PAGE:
IG: You like to use the concept of “networked urbanism” instead of “smart city.” Can you define what network urbanism is and what the difference between those two terms is?
JT: I think the problem with the term smart city is that it has nothing to do with people. Or at least humans aren’t implied in that term. A city could be just the sum of its infrastructure, and that wouldn’t be a very fun city. I think the early wave of smart city thinking was very infrastructural, like, “let’s put sensors on everything and there is your smart city.” That is only half of the equation. Urbanism, which is the human approach to living in the city, is a better term. Sensors, apps, and technologies become activated by people doing interesting things, useful things, and sometimes bad things. It is the human actors in this mix that make it urbanism. Smart, to me, can mean a million things. Networked doesn’t imply good or bad necessarily, but it does imply a kind of scale. One person with an app is not really contributing to the urban vitality. A thousand people with that app, using a thousand sensors, makes it something new. I opened my talk at the Chicago Architecture Foundation by saying that the best cities have always been smart. It was just that the feedback cycle was slower. What changes now is the scale and the pace in which that information can be exchanged.
IG: What elements define this networked urbanism?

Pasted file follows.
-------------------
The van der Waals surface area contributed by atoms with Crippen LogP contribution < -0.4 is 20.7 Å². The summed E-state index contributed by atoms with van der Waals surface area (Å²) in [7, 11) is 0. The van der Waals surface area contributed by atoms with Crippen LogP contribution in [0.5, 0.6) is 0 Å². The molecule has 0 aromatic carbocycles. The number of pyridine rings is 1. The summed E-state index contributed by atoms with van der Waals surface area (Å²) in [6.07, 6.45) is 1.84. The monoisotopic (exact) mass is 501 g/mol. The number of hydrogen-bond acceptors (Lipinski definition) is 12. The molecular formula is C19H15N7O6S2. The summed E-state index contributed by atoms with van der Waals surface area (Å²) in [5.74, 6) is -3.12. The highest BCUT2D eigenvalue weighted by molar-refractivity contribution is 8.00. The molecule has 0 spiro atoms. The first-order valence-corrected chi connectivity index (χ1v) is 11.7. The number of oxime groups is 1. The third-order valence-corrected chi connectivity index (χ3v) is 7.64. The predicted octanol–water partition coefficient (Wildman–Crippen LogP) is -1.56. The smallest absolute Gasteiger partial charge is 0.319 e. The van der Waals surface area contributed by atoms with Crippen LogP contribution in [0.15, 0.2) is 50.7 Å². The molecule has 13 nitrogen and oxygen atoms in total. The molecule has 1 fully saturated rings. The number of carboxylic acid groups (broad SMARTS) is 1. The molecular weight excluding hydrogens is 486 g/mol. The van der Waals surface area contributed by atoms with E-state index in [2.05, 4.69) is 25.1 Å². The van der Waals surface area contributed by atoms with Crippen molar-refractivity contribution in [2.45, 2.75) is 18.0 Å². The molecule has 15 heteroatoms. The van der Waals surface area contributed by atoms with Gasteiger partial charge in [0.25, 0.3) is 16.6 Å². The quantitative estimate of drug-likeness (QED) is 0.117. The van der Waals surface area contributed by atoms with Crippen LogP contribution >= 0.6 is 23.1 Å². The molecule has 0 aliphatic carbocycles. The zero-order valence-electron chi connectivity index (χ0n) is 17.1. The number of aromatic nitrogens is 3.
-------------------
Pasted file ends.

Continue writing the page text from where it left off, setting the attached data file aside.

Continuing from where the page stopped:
JT: One is using this technology to an end. And the end is to further the goals of urbanism. Urbanism has nothing to do with technology per se. It has to do with making a city more livable, more vibrant. There are a few millennia of examples of good urbanism, applying the core principles of urban planning and urban life. That’s the goal that we are going after. It’s not that we want a better map or a better app. We want better cities. But what’s happening now, and this is where sensors and humans come in, is that feedback loops are spinning much more quickly. There are many examples but one of them would be Waze, a community-based traffic and navigation app where drivers share real-time traffic information. It was acquired by Google in 2013, so, if you go to Google Maps and look at traffic, it is uncannily accurate. In the old days it used to be one sensor, if you will. It was a helicopter saying “the Kennedy looks backed up.” The morning news shows still do that. Now, we have Waze which basically knows where you are and how fast you are going, relaying that data to Google. It creates millions of sensors out there, human sensors. The feedback loops are quicker, sometimes using social media, sometimes using an actual sensor.